A Spore-related interview with Jeff Green went up recently on 1UP.com. Here’s a quote about my history in the games industry:
1UP: You started in the game industry around 2000?
SJ:Yeah, I went from Stanford to EA, where I did a couple of internships, and then Firaxis was my first real job in 2000.
1UP: So does it feel like a lot has changed since then in the game-development community?
SJ: Yes. When I came on, it was like right after very, very high times for PCs. StarCraft was a few years old at that point, but you had stuff like Age of Empires selling boatloads of copies. It still was the age of the PC shooter — it hadn’t made the transition to console yet. Halo was still on the horizon.
1UP: Half-Life was ’98.
SJ: It was definitely high times for PC developers. By the time of Civ 4 [in 2005], it was very frustrating. Civ 3  worked out, but we really learned a lot from it and felt we really knew what we were doing and were going to make a great product with Civ 4. But the Civ franchise was owned by Atari, and Atari needed cash, so they sold it to Take 2. But they talked about selling it to a number of publishers, and a lot of them just were not interested — and that kinda blew my mind.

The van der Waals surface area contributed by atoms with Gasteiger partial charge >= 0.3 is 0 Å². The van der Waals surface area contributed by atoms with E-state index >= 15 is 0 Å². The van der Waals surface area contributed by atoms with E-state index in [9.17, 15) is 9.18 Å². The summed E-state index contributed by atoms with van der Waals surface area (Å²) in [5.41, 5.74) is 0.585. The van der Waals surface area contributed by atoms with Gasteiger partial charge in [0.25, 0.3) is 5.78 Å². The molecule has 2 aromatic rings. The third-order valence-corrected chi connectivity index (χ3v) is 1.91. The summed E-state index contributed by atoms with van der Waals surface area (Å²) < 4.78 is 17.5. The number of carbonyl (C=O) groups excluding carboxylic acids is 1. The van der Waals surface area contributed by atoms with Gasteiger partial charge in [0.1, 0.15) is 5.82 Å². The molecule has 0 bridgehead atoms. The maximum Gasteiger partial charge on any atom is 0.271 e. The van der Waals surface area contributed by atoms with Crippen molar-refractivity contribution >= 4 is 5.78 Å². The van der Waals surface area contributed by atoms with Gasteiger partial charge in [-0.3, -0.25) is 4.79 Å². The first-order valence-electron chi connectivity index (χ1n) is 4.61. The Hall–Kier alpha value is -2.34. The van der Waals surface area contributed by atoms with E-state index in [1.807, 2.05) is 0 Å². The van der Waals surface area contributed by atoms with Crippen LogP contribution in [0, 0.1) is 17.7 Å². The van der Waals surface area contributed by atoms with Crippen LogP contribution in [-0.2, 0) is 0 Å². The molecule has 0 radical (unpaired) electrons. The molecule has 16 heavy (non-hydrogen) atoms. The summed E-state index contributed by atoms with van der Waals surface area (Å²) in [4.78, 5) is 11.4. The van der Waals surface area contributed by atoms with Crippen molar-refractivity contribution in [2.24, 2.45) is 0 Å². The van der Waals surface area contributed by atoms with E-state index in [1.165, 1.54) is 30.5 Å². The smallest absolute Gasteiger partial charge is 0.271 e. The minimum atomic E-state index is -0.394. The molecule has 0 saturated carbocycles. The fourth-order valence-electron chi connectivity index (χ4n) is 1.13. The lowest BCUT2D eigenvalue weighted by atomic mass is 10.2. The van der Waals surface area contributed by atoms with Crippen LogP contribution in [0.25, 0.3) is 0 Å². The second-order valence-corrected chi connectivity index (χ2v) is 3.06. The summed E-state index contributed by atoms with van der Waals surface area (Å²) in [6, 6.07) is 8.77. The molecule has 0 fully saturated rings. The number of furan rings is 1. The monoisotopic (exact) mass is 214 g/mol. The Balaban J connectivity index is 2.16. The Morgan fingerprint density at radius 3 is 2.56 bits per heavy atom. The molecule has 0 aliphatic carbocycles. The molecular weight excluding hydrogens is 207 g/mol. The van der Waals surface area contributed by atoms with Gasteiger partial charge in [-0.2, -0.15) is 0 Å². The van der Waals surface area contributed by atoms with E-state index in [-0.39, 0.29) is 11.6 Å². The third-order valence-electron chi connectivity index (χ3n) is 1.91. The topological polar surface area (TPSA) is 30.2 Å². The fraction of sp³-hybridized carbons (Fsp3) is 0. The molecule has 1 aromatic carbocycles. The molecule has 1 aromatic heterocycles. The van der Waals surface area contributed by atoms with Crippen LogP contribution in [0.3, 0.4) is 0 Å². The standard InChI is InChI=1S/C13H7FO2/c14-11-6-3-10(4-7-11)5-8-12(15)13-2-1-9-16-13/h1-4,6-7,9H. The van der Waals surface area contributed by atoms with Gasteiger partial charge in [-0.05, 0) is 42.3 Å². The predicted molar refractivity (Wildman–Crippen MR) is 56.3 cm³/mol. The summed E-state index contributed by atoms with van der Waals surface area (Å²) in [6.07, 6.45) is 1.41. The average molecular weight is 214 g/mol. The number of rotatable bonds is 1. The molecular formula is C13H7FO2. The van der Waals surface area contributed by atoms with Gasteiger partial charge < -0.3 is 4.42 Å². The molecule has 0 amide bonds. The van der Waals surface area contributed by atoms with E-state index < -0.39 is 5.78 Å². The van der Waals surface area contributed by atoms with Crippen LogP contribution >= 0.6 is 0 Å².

1UP: Didn’t Civ 4 end up selling pretty well?
SJ: Yeah, I’m pretty sure it sold at least a couple million copies. [According to Take 2, Civ 4 sold 3 million copies as of March 2008 — Ed.]. A lot of triple-A games have a $20 million development budget, but that was definitely not the budget for Civ 4. We were always strapped for resources. We had two artists until a year before we shipped, but we were able to pull that off. So it blew my mind that we have this game that’s not going to cost a lot of money, which is a really big upside. It’s very low risk. But it’s like with every version of Civ — we had to prove it to the publishers all over again. It’s weird, because it’s not like you have to twist publishers’ arms to make sequels to million dollar-selling franchises….
1UP: So let’s say you were just getting into the business now, but you had the same education and interests. Do you still see yourself pursuing this path on the PC?
SJ: Yeah, because I’m still very much a strategy guy. If computers weren’t around, I probably would have tried to design board games. That still, for me, feels like the place to be. If I was 21 now [and] in school, I’m sure I would have some sort of wonky strategy game site doing some sort of hex-based war game or something.
Here’s the interesting thing about this interview – reading the Editor’s Note was the first time I found out that Civ4 sold 3 million copies. Which is great, of course. Our target was 2.5 million as each version of the franchise sold about half a million more than the previous version. Nonetheless, it is an odd feeling not to know – or have any official recourse to find out – how many copies of the game I worked on so long actually sold. Certainly, in other industries, the idea that a director or musician not have access to this information would be very strange.